MC: I’m leaving all that up to my manager. I trust him and he’ll put me in the best position every time. I won’t be ducking or dodging any fights. I’ll take fights and look to make an upset. I’ll do what I need to do to get on board, that’s for sure. 

MM: Are you still figuring out your prefight routines like the ring walk or do you have things like that honed in and figured out?

MC: I always like to go with the flow. I’m a flashy guy so I love the ring music I love having a nice custom ring outfit, so I always plan those things a few weeks ahead of my fight. I don’t try to give those things too much focus because it’s all about winning at the end of the day but I enjoy my ring walk and I’m into the fashion and clothing. I like to get my knockouts in style. 

I have merchandise I sell. My fans will be wearing “The Punisher” sweatsuits that I have.  

MM: Where can folks get a hold of some of your merch? 

MC: Right now I’m doing meetups in Laurel, Maryland but I’ll be shipping out because I know more people are going to want them. Maybe start a website soon too. I just started but it’s moving pretty fast. Every time I get a batch it sells pretty quick. Everyone can keep up through my Instagram I always drop information there. 

MM: Another style question. Ring gear. What kind of gloves and shoes are you rocking? 

MC: I like Everlast gloves and Grant gloves of course but those are expensive just to use for one fight. For my pro debut, I used Title Pro Max and I think I’ll continue to use them. They are good, it’s a mixture of Grant and Winning gloves. They look nice, felt good on my hands and I can continue to use them. 

Shoe wise I like the Nike boxing shoes and the Adidas boxing shoes. Mostly the Nikes though. 

MM: Do you like to train in a similar style glove that you would use for a fight, or are you less particular? 

MC: I can be sort of whatever but now sometimes I use my professional gloves when I’m working on placing my punches with the smaller gloves but I usually train in 16-ounce gloves. Any type of those, lace-up strap on I’m not very picky.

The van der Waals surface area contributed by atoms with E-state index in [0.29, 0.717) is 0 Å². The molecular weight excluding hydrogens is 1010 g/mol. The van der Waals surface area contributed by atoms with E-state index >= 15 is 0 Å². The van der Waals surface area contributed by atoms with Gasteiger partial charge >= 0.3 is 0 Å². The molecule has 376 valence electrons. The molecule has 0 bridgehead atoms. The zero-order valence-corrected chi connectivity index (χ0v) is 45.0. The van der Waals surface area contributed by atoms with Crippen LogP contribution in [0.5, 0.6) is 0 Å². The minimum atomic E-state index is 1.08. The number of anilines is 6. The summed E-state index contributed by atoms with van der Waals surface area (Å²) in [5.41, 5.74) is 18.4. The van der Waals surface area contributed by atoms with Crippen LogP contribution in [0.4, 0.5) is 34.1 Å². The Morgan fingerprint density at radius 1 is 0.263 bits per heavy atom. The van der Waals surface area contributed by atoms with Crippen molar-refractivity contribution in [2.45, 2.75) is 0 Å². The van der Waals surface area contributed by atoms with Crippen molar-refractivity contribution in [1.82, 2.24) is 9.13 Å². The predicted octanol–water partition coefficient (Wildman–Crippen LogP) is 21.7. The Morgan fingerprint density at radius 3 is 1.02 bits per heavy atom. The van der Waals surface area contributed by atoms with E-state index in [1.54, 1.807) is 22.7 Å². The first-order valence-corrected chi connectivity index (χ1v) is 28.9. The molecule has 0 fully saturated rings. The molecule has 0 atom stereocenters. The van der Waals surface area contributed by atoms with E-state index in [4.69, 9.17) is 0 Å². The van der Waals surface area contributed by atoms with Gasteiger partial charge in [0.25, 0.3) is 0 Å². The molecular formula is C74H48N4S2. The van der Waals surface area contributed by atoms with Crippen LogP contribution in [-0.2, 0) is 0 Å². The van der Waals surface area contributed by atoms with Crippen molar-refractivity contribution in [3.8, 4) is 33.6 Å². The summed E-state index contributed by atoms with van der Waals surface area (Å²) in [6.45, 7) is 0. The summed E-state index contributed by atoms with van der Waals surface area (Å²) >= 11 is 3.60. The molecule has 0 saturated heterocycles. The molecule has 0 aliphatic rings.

MM: Have you had any particular focus on improving skills in this camp? 

MC: I just want to look better each time I get in the ring. I train every fight as if it’s a world title fight. Just keep working harder and harder. 

MM: How much cardio goes into training for a four-round fight? 

MC: I’ve got my daily runs, sprints and I leave the rest up to my coaches. They’ll give me the best workouts in the ring and I’ll push myself that extra mile. If my opponent is doing six rounds I need to be doing ten. If my opponent is running three miles I need to be running six miles. 

MM: Do you like running? Are you a “natural” runner? 

MC: I don’t mind running, but it’s not my favorite thing to do. If I’m running I definitely need some music to keep it going and keep my energy up. I like to run with a training partner or have someone follow me in the vehicle. It’s not a problem though cause I know it’s what I have to do at the end of the day so I don’t whine too much about running at all. 

MM: Do you have a running playlist? 

MC: I’m listening to a lot of Lil’ Dirk and a lot of Lil Baby right now. I’ll mix it up, R&B, slow music, fast music, hype music, whatever I’m feeling. 

MM: Post-training meals, post-fight meals, do you have a favorite local spot you’d like to shout out?

MC: Oh for sure shout out to CaribeExpress, on Main Street. They always show love and have great Jamaican food there. Shout out to them. I love their beef patties, or their jerk chicken, or the oxtail platter.

MM: Is there anything else fans or a future fan should know? 

MC: Stay tuned to me. Follow me on Instagram @manzothepunisher_ and I’ll definitely be making my way on the boxing scene soon as I continue to show my talent. Support me and I’ll fight for you guys. 

Manzo Conde has an air of calmness and purpose around him. For some young fighters, greatness is an inevitability and from talking to him you feel that Conde believes that of himself. Where fighters struggle and fail to meet expectations is in the process of reaching their goals and putting in the work. Conde does not seem like a young man who will have any trouble with the work and dedication it takes to become a world champion. 

Malik Warren’s fight poster.

If you want to watch Conde and Malik Warren showcase their talent they will both be in the ring on February 20th, for Southpaw Promotions Noche de Campeones III which will be broadcast on Facebook Live.